ChatGPT redefines the future of knowledge

Trinity professors discuss how artificial intelligence will impact education and more in coming years

In November 2022, the artificial intelligence company OpenAI released “Chat Generative Pre-trained Transformer” (ChatGPT), an intelligent chatbot, as part of the GPT-3 AI models. AI programs at Trinity have been used in the classroom since their introduction, as Althea Delwiche, chair of the department of communication, has expressed. Delwiche encourages using AI as a tool, but always remember to make it your own work.

“Always be thinking about … ‘what is the human bringing to this?’” Delwiche said.

ChatGPT is incredibly sophisticated in its language compared to other AI. Its ability to write somewhat well-written stories, essays and articles has brought the effect of its usage in universities into question. While people’s opinions on the extent to which ChatGPT should be used in universities vary, the general consensus is clear: embracing ChatGPT — and other artificial intelligence — in academia is inevitable.

The arrival of essay-writing AI is here, so for universities, particularly liberal arts universities like Trinity, the issue is how to implement them in a reasonable and fair way. The risks of allowing AIs like ChatGPT into academia are clear: students may cheat. However, Delwiche believes that restricting ChatGPT as a preventative measure is pointless.

“I do think AI programs can be used for cheating, but I’m personally not convinced that creating a surveillance network is the way to deal with it. I am not at all personally a fan of strategies of policing it,” Delwiche said.

Attempting to restrict ChatGPT’s use in schools, some argue, may be entirely futile to begin with. “When you look at [when] technology is integrated, it’s very unusual for people to shut down a technological movement,” Timothy Appignani, visiting assistant professor in the communications department, said.

There’s the issue of fairness, too. ChatGPT might be incredibly detrimental to humanities departments, but for the computer science and communication departments, ChatGPT may prove to be a beneficial resource.

“If we’re teaching or allowing students to use it in one discipline, then it’s going to be really hard for people to disallow the use in other disciplines,” Appignani said. “I think that’s something we should consider. … [That’s] what I’m worried about — that it’s fair to all professors.”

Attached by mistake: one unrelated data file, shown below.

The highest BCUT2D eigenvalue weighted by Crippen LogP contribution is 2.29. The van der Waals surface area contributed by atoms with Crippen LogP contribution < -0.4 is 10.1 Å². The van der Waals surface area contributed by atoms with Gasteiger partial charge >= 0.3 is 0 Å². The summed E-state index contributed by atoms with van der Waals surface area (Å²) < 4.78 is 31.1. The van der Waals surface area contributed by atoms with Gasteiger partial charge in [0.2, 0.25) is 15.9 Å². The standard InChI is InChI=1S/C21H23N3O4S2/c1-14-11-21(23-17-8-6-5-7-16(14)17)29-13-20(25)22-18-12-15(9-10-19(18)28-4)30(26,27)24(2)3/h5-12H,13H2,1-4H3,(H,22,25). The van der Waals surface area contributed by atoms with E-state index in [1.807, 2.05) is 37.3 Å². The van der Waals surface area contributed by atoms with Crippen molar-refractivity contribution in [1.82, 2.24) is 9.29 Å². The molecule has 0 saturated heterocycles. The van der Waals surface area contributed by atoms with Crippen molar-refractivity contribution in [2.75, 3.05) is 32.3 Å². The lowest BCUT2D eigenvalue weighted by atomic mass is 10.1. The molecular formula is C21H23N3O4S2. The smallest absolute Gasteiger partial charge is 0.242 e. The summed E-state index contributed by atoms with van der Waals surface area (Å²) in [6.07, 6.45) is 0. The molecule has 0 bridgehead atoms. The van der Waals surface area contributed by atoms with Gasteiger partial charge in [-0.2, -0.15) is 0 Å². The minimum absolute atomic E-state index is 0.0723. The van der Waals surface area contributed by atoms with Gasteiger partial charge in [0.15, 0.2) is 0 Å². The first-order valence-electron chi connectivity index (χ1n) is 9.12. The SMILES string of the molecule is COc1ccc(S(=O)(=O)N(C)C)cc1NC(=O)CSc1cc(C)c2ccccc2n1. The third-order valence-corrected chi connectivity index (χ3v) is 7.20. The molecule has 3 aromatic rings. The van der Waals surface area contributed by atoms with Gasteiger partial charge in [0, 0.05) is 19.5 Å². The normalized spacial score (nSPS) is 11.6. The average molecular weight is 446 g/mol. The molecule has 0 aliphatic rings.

Appignani also urges us to approach this implementation cautiously, for although ChatGPT will be necessary, the impact that ChatGPT will have on universities is huge.

“It’s problematic for us to just jump into it, embrace it overall. Not because I think we won’t have to embrace it, but because I think that in order for us to do that, we should really have a conversation about the ways in which this will change teaching,” Appignani said.

The introduction of ChatGPT forces professors to question the nature of their teaching. By embracing ChatGPT, teachers must change their understanding of assessing student work.

“If we are going to embrace ChatGPT, it changes — in very fundamental ways — our views of learning versus assessment,” Appignani said.

This new view of “learning vs. assessment” points to a greater change in our understanding of writing and knowledge. Eva Tuba, visiting assistant professor in computer science, makes the connection between ChatGPT’s impact on universities and society as a whole.

“We need to change and adjust the way we give homework and tasks and [our understanding of] what knowledge is actually,” Tuba said.

This difference in approaching knowledge will spill outside of the academic world. Habiba Noor, visiting assistant professor in education, emphasizes the greater cultural impact ChatGPT will have.

“The whole culture’s relationship to writing and language is going to change,” Noor said.

However, this transformation of our relationship with writing and our understanding of knowledge is nothing we haven’t experienced before. Noor stresses this point, emphasizing the importance of embracing AI as a tool.

“The research people have access to is very different now than it was thirty years ago. I didn’t have Google Scholar. … The role of facts has changed because all of those facts are Google-able,” Noor said.

Noor compares this transition to AI in the writing world to the use of calculators in the math world.

“It’s like with math. You don’t need to know how to add and subtract if you know how to press buttons, but we still learn how to do it,” Noor said. “I think that with AI, no one’s going to have to know how to write a five-paragraph essay, but we’re going to have to do it.”

Aside from the philosophical view of how ChatGPT will alter our relationship with writing and language, these programs also pose a real threat to teachers and jobs, and it’s still important to consider these consequences. At an academic level, Appignani questions the effect this change will have on the pool of professors.

“Part of what you love about being a teacher is also the experience of that, and if teaching itself is changed in really dramatic ways, then there may be people who don’t want to do it anymore,” Appignani said.

Beyond academia, ChatGPT pushes the issue of future employment too, and Tuba argues that this is what we should be focusing on.

“People are so scared about whether students will cheat or not, but I think there’s a larger question that’s not new. … The people whose jobs the AI can take, they’re already with [less] education and without a lot of opportunity. … What happens to them?” Tuba said.